Collaborative Research: Shine: Study Of Long-Term Variability Of Solar Chromospheric Activity In Multiple Solar Cycles

Project Details


This 3-year SHINE project is aimed at building a multi-decadal database of H-alpha images using various sources and studying the long-term variation in the database to understand the cyclic behavior of the solar activity. The three project teams will study the statistical properties of filaments, track differential rotation and meridional flows, and investigate the chirality-hemispheric helicity relation, which is essential for understanding the long-term variation of magnetic fields, interior flows and helicity. The project has a strong education component since all three PI institutions have very active programs in education and outreach; the NJIT and CSUN have highly diverse environment, with many minority students. This SHINE project is multidisciplinary in nature since it requires expertise in computer science, engineering, statistics, and physics. The project will promote strong international collaborations for the benefit of advancing space weather research both in the USA and worldwide. The research plan of this 3-year SHINE project includes three main tasks. The first task is to study the long-term variation of the statistical properties of filaments that carries important information about the magnetic signature of the solar cycles. The project team will focus the research on the statistical and cycle dependent properties of filaments, in particular polar crown filaments that are related to the interface between the new and the old solar cycles. The second main task is to track plasma flows using features from H-alpha images as proxy for the magnetic features. The most important components include the differential rotation and meridional flows. Both are closely related to the dynamo signature of solar cycles. Since the SOHO and SDO data are limited to solar cycles 23 and 24, which may be atypical in respect to low level of activity, to accomplish this task the project team will utilize their own data, which spans over 9 solar cycles of both high and low amplitudes. The third task is to investigate the distribution of filament chirality and their cycle variations, which reflect the global structure of helicity. The project is directly relevant to the National Science Foundation 's SHINE program, because it will provide important knowledge about the long-term variation of the global solar activity, which is the major source of high-energy disturbances in the solar, heliospheric, and interplanetary environment. Such knowledge is critical for accurate modeling and prediction of space weather conditions from the solar surface to the Earth and beyond. The research and EPO agenda of this project supports the Strategic Goals of the AGS Division in discovery, learning, diversity, and interdisciplinary research.Description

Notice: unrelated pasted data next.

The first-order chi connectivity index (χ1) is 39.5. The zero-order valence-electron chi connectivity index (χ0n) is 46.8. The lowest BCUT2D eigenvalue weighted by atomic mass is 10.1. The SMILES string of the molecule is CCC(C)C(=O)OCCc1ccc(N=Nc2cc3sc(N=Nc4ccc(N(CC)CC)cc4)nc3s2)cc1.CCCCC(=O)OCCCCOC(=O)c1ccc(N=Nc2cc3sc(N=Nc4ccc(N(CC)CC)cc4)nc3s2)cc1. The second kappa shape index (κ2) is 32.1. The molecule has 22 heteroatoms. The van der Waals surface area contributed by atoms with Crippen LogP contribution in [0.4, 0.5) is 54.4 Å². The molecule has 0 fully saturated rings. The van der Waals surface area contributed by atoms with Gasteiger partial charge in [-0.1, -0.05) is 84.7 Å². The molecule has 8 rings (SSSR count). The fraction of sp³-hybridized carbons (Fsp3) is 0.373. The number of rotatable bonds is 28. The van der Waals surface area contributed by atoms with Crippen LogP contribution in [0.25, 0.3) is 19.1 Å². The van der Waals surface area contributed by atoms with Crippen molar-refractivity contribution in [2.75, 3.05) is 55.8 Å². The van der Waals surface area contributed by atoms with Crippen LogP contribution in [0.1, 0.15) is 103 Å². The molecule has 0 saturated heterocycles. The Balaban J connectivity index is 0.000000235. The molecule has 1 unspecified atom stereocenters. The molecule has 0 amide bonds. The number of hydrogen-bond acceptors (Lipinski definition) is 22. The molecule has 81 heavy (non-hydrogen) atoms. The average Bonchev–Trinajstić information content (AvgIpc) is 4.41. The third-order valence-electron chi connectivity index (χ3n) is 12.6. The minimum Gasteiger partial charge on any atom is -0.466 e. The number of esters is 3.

Effective start/end date6/15/165/31/19


  • National Science Foundation

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